There’s a great part where you, Sissy, are sitting on a stool and you’re reading out audience questions, much as they used to do in those variety shows, and while they start off pleasant, they turn sinister pretty quickly and it reminded me a lot of this constant cycle of feedback we experience in the world of social media. How do you navigate that?
Yeah, it’s such a wild thing that we’re living through, and I have this sense that in 10 years, we’re gonna look back at this period of time and be like, ‘Wow, guys, that was crazy that we, we were all engaging in the world in that way.’ I wasn’t on Instagram until like, April of 2020 when I guess the pandemic made me go crazy enough that I was suddenly ready to join Instagram. And I feel, at least in my experience, that the mood on there tends to be pretty supportive. I certainly, so far, haven’t had anybody reach out to me and say, ‘You fucking ruined my life. I hated your performance so much,’ but that will come. It’s all just part of it. And I think it’s just understanding that yes, the negative things that you hear will certainly lodge themselves in your head. And then it’s like, how do you untie that knot and just realize that, like, that’s one person out of seven billion and who gives a shit?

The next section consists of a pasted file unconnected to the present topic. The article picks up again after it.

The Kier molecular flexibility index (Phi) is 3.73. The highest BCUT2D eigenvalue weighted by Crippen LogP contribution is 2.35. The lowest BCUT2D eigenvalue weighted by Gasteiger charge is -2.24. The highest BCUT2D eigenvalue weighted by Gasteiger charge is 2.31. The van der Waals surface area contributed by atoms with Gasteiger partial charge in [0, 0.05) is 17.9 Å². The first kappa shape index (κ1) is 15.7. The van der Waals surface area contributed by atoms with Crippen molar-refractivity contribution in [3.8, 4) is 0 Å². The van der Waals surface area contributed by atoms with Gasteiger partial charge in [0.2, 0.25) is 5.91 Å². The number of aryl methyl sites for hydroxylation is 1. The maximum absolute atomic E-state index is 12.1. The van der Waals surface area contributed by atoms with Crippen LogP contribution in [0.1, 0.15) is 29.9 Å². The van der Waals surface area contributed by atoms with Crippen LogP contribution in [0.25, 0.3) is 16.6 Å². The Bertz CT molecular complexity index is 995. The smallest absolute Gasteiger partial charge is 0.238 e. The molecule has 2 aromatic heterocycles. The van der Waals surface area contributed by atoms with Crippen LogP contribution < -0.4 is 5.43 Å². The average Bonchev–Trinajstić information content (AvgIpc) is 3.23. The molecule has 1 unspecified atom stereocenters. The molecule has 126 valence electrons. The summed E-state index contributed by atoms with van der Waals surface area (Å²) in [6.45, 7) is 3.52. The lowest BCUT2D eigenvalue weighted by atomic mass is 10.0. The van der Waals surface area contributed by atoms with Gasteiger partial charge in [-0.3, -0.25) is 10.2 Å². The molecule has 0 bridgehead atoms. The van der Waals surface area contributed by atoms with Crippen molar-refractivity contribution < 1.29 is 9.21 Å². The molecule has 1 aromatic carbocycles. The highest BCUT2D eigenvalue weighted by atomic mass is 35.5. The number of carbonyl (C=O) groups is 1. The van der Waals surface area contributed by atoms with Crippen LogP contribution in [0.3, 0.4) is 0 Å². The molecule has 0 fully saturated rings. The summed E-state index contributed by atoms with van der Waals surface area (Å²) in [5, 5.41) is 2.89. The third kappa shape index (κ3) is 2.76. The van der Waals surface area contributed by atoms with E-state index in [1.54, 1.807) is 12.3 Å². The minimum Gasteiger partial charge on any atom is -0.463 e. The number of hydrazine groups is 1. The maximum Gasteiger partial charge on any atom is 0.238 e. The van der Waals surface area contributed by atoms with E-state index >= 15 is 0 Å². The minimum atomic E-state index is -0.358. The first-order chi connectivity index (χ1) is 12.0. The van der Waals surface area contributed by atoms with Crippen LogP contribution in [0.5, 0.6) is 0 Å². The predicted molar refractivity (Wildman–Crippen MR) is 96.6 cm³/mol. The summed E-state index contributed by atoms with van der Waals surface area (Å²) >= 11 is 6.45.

And I suppose that ties in with what we were talking about earlier with rejection and auditions and not taking things personally.
Exactly. And I think there’s this whole thing of, ‘It’s not personal.’ If they’re responding to your work, and they don’t like your work, of course, that is, in some way, personal. But that doesn’t actually mean that it’s tied to who you are as a person, right? It’s not tied to your essential worth as a human being. So, it’s separating those two things, allowing for the fact that this person is saying something about your work that might be hurtful. But that doesn’t mean that you don’t have the right to make your work and to be a person in the world.
Give Me Pity is available to rent or buy on Prime Video.
Our mission at STYLECASTER is to bring style to the people, and we only feature products we think you’ll love as much as we do. Please note that if you purchase something by clicking on a link within this story, we may receive a small commission from the sale.